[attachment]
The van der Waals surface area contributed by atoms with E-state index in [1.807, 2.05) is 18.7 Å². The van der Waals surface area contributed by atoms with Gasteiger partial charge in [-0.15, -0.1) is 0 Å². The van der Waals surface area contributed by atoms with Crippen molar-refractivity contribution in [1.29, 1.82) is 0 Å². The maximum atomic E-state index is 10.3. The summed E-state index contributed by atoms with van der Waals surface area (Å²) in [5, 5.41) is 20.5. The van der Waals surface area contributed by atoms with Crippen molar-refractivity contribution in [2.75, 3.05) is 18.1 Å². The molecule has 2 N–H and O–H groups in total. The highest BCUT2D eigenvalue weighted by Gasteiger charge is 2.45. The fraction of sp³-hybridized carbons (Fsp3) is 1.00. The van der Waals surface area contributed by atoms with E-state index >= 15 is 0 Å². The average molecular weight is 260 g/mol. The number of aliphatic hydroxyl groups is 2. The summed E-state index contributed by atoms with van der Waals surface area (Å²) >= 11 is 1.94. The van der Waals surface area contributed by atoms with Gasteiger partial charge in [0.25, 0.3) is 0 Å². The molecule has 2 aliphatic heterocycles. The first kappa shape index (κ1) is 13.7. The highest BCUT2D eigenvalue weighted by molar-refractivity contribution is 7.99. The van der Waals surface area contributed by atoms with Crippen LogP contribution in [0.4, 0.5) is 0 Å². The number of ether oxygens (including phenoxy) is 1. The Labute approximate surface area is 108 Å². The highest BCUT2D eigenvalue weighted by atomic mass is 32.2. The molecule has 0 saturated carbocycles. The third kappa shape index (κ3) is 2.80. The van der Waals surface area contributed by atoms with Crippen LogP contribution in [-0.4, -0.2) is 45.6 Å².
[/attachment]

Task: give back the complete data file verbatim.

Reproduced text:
The van der Waals surface area contributed by atoms with E-state index in [1.807, 2.05) is 18.7 Å². The van der Waals surface area contributed by atoms with Gasteiger partial charge in [-0.15, -0.1) is 0 Å². The van der Waals surface area contributed by atoms with Crippen molar-refractivity contribution in [1.29, 1.82) is 0 Å². The maximum atomic E-state index is 10.3. The summed E-state index contributed by atoms with van der Waals surface area (Å²) in [5, 5.41) is 20.5. The van der Waals surface area contributed by atoms with Crippen molar-refractivity contribution in [2.75, 3.05) is 18.1 Å². The molecule has 2 N–H and O–H groups in total. The highest BCUT2D eigenvalue weighted by Gasteiger charge is 2.45. The fraction of sp³-hybridized carbons (Fsp3) is 1.00. The van der Waals surface area contributed by atoms with E-state index >= 15 is 0 Å². The average molecular weight is 260 g/mol. The number of aliphatic hydroxyl groups is 2. The summed E-state index contributed by atoms with van der Waals surface area (Å²) >= 11 is 1.94. The van der Waals surface area contributed by atoms with Gasteiger partial charge in [0.25, 0.3) is 0 Å². The molecule has 2 aliphatic heterocycles. The first kappa shape index (κ1) is 13.7. The highest BCUT2D eigenvalue weighted by molar-refractivity contribution is 7.99. The van der Waals surface area contributed by atoms with Crippen LogP contribution in [0.4, 0.5) is 0 Å². The number of ether oxygens (including phenoxy) is 1. The Labute approximate surface area is 108 Å². The highest BCUT2D eigenvalue weighted by atomic mass is 32.2. The molecule has 0 saturated carbocycles. The third kappa shape index (κ3) is 2.80. The van der Waals surface area contributed by atoms with Crippen LogP contribution in [-0.4, -0.2) is 45.6 Å².